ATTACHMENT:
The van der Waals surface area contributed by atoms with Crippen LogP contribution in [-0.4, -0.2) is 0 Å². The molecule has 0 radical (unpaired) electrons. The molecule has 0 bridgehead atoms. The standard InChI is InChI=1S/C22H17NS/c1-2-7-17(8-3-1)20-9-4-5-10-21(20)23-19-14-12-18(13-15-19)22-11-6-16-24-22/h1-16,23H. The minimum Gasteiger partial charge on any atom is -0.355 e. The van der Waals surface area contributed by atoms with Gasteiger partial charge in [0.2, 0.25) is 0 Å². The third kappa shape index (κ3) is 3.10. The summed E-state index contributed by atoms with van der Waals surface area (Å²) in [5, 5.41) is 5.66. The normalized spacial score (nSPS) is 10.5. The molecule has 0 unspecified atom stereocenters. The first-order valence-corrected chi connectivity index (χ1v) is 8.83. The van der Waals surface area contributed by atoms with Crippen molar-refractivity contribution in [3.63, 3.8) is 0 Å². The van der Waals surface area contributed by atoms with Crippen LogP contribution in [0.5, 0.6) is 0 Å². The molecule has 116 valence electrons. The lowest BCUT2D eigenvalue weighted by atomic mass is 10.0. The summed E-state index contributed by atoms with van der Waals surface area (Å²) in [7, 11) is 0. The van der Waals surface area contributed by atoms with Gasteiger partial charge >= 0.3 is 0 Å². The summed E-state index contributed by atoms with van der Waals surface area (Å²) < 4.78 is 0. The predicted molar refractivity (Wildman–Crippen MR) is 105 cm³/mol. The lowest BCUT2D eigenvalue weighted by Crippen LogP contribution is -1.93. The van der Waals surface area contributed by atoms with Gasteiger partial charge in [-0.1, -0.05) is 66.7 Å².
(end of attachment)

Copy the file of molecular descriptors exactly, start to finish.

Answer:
The van der Waals surface area contributed by atoms with Crippen LogP contribution in [-0.4, -0.2) is 0 Å². The molecule has 0 radical (unpaired) electrons. The molecule has 0 bridgehead atoms. The standard InChI is InChI=1S/C22H17NS/c1-2-7-17(8-3-1)20-9-4-5-10-21(20)23-19-14-12-18(13-15-19)22-11-6-16-24-22/h1-16,23H. The minimum Gasteiger partial charge on any atom is -0.355 e. The van der Waals surface area contributed by atoms with Gasteiger partial charge in [0.2, 0.25) is 0 Å². The third kappa shape index (κ3) is 3.10. The summed E-state index contributed by atoms with van der Waals surface area (Å²) in [5, 5.41) is 5.66. The normalized spacial score (nSPS) is 10.5. The molecule has 0 unspecified atom stereocenters. The first-order valence-corrected chi connectivity index (χ1v) is 8.83. The van der Waals surface area contributed by atoms with Crippen molar-refractivity contribution in [3.63, 3.8) is 0 Å². The van der Waals surface area contributed by atoms with Crippen LogP contribution in [0.5, 0.6) is 0 Å². The molecule has 116 valence electrons. The lowest BCUT2D eigenvalue weighted by atomic mass is 10.0. The summed E-state index contributed by atoms with van der Waals surface area (Å²) in [7, 11) is 0. The van der Waals surface area contributed by atoms with Gasteiger partial charge >= 0.3 is 0 Å². The summed E-state index contributed by atoms with van der Waals surface area (Å²) < 4.78 is 0. The predicted molar refractivity (Wildman–Crippen MR) is 105 cm³/mol. The lowest BCUT2D eigenvalue weighted by Crippen LogP contribution is -1.93. The van der Waals surface area contributed by atoms with Gasteiger partial charge in [-0.1, -0.05) is 66.7 Å².